Methylphenidate and TBI in ADHD and co-occurring epilepsy and mental disorders: a self-controlled case series study

Vincent Chin Hung Chen, Yao Hsu Yang, Charles Tzu Chi Lee, Yi Lung Chen*, Michael E. Dewey, Michael Gossop

*Corresponding author for this work

Research output: Contribution to journalArticlepeer-review

1 Citation (Scopus)

Abstract

It is suggested that medication for attention-deficit hyperactivity disorder (ADHD) links to lower risk of traumatic brain injury (TBI). Little is known about whether the beneficial effect of methylphenidate is persistent in individuals with other comorbid mental disorders and epilepsy. We identified 90,634 participants who were less than 18 years old and diagnosed with ADHD from Taiwan’s National Health Insurance Research Database (NHIRD) from January 1, 2000 to December 31, 2013. Cox proportional hazards models with hazard ratio (HR) and 95% confidence interval were conducted to compare the risks of TBI event between groups of ADHD-only and ADHD with co-occurring other mental disorders. Within-individual comparisons using a self-controlled case series study design were conducted using conditional Poisson regression models with relative incidence (RR) and 95% CI to examine the effect of methylphenidate on TBI with adjustment for medication of psychotropics and anticonvulsants. For children and adolescents with ADHD, we found comorbid mental disorders and epilepsy increase the risk of TBI, with HRs ranged from 1.21 to 1.75. For the effect of MPH, we found reduced risks for TBI in ADHD (RR = 0.83, 95% CI = 0.70–0.98). Similar results were found among individuals with co-occurring oppositional defiant disorders or conduct disorder, MDD, tic disorders and epilepsy. Methylphenidate treatment was linked to lower risk for TBI in patients with ADHD and the inverse association was persistent among those with other comorbid mental disorders and epilepsy.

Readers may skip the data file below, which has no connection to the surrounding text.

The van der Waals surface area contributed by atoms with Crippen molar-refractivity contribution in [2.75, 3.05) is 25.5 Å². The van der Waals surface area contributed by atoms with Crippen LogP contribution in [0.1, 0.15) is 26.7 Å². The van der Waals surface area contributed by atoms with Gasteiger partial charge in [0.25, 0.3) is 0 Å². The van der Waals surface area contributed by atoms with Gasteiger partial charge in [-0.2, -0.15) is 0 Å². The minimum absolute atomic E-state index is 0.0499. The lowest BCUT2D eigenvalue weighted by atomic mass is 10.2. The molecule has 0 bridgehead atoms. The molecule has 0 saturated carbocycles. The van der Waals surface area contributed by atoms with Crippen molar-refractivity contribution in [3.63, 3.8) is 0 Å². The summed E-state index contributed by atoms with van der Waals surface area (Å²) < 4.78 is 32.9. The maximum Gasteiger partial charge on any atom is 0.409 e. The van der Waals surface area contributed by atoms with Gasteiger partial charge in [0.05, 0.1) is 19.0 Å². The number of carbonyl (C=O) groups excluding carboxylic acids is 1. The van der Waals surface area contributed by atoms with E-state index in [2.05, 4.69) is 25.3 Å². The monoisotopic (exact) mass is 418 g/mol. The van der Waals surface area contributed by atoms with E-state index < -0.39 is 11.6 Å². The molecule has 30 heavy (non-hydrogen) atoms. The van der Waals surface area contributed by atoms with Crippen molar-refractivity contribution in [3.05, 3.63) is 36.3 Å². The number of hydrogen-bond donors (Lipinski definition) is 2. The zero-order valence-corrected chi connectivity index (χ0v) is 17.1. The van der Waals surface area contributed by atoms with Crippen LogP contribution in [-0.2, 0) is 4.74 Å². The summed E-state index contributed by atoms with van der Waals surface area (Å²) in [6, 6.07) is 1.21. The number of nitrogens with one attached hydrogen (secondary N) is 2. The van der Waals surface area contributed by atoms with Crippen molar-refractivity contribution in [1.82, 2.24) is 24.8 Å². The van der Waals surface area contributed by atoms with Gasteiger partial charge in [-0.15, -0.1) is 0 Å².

Original languageEnglish
JournalEuropean Child and Adolescent Psychiatry
DOIs
Publication statusAccepted/In press - 2021

Keywords

  • ADHD medication
  • Self-controlled case series study
  • TBI

ASJC Scopus subject areas

  • Pediatrics, Perinatology, and Child Health
  • Developmental and Educational Psychology
  • Psychiatry and Mental health

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